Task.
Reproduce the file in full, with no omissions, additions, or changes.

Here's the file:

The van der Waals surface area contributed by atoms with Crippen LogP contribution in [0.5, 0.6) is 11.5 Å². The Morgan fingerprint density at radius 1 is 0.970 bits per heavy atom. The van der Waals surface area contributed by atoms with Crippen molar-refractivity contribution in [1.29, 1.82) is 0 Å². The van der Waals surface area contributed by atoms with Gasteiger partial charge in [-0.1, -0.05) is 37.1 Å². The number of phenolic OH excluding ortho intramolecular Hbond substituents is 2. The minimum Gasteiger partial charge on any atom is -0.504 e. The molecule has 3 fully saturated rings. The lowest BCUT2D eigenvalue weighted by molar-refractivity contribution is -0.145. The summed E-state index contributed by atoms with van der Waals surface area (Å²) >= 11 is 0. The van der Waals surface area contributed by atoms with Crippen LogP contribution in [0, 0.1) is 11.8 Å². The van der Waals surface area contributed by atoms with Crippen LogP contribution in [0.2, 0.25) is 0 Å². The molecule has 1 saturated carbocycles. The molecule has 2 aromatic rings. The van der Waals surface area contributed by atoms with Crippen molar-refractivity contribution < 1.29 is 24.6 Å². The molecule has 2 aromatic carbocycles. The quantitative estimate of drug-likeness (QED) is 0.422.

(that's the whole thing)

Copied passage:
The van der Waals surface area contributed by atoms with Crippen LogP contribution in [0.5, 0.6) is 11.5 Å². The Morgan fingerprint density at radius 1 is 0.970 bits per heavy atom. The van der Waals surface area contributed by atoms with Crippen molar-refractivity contribution in [1.29, 1.82) is 0 Å². The van der Waals surface area contributed by atoms with Gasteiger partial charge in [-0.1, -0.05) is 37.1 Å². The number of phenolic OH excluding ortho intramolecular Hbond substituents is 2. The minimum Gasteiger partial charge on any atom is -0.504 e. The molecule has 3 fully saturated rings. The lowest BCUT2D eigenvalue weighted by molar-refractivity contribution is -0.145. The summed E-state index contributed by atoms with van der Waals surface area (Å²) >= 11 is 0. The van der Waals surface area contributed by atoms with Crippen LogP contribution in [0, 0.1) is 11.8 Å². The van der Waals surface area contributed by atoms with Crippen LogP contribution in [0.2, 0.25) is 0 Å². The molecule has 1 saturated carbocycles. The molecule has 2 aromatic rings. The van der Waals surface area contributed by atoms with Crippen molar-refractivity contribution < 1.29 is 24.6 Å². The molecule has 2 aromatic carbocycles. The quantitative estimate of drug-likeness (QED) is 0.422.